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Kenneth J. Killian, Rosemary A. Joyce-Petrovich, Lucille Menna and Susan A. Arena

There is little objective evidence to support the belief that swimming is an enjoyable and valuable activity for autistic individuals. In this study, a checklist was used to record the responses of 37 autistic children and youth to water orientation and beginner swim activities. The data indicated that the autistic subjects responded in a predictable and apparently normal manner to a hierarchy of water skills. Also, the subjects displayed a low objection rate to water activities. Strong relationships (r = .95, p < .01) were shown between age and water orientation and also between prior experience and water orientation (r = .88, p < .01). The findings support the literature in that the majority of subjects responded well to, or at least tolerated, water activities. Swimming pool activities may offer potential learning opportunities for many autistic individuals and should be investigated further as an avenue for improving a variety of physical, academic, or social skills.

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Walter Gantz and Lawrence A. Wenner

Employing a uses and gratifications paradigm, we expected that audience experience with televised sports would vary on the basis of fanship, with fans having a qualitatively different, deeper, and more textured set of expectations and responses than nonfans. Fans were expected to respond in similar ways, regardless of gender. Telephone interviews were completed with 707 adults residing in Los Angeles and Indianapolis. Fanship was operationalized using cognitive, affective, and behavioral bases. In this study, fanship made a difference, with fans clearly more invested in the viewing experience. Male and female sports fans reacted and responded in almost identical ways, although men generally were an insignificant shade more involved than women. However, since more males are fans, the televised sports viewing experience in many households may not be shared, even when husbands and wives watch the same TV sports program.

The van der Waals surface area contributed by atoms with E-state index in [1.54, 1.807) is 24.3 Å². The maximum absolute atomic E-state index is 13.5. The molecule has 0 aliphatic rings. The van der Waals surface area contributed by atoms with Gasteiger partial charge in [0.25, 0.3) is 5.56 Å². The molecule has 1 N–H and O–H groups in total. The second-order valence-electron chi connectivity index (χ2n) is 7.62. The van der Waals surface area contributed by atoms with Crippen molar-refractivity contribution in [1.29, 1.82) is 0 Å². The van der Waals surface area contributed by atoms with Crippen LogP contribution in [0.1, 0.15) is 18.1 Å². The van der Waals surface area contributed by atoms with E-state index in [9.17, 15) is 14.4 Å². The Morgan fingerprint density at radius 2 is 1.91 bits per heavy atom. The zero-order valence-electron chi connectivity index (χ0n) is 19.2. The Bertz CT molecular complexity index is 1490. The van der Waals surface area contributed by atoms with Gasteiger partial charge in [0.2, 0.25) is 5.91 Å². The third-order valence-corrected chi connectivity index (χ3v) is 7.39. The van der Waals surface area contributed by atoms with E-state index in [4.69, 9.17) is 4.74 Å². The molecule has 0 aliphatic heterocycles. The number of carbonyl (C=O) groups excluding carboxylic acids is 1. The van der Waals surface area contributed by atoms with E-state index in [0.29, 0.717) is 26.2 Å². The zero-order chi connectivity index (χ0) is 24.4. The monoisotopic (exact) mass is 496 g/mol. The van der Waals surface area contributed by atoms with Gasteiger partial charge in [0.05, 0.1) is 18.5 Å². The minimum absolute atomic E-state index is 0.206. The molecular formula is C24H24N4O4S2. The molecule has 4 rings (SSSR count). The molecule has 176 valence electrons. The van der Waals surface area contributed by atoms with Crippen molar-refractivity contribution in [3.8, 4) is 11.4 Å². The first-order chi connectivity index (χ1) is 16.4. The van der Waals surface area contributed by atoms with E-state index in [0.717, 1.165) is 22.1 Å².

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Robert J. Rotella and Douglas S. Newburg

Some athletes who are benched may experience identity crises, the impact of which may be long-lasting and far-reaching for them. Case-study interviews with three athletes who have experienced such crises are presented. The similarities in the case studies suggest that the bench/identity crisis may be a relatively common phenomenon. Suggestions are offered for athletes, coaches, and sport psychology consultants to help respond to such experiences effectively.

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Brian Stoddart

This paper responds to the Klein and Mandle papers, placing them in the context of a growing literature. It argues that noncustomary sports practices need to be examined in their own cultural settings rather than from the standards of the developed world. It refers to issues of ethnographic practice, and argues that the richest understandings will proceed from crossdisciplinary reference to fields such as history and anthropology.

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Ali Jalalvand and Mehrdad Anbarian

, the vertical loading rate is associated with multiple injuries. 40 Conclusions Patients with CLBP will respond differently to LEF. They may have less ability to protect themselves from landing. In addition, knowing about the effects of fatigue on the altered biomechanics of landing can be useful in

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Jeanne Adèle Kentel and David Ramsankar

Coaches are in a strong position to lay the groundwork for positive outcomes and attitudes in sports. In this paper we attempt to uncover ways in which coaching and sport pedagogy might be informed through our perspectives as parents of two young girls. As a father and a mother from two different families we examine the complexities of competition among the young. We begin to theorize about the ways young people might contribute to the discourse about competition in sport and ways coaches, coach educators and researchers might respond to enact potential reform.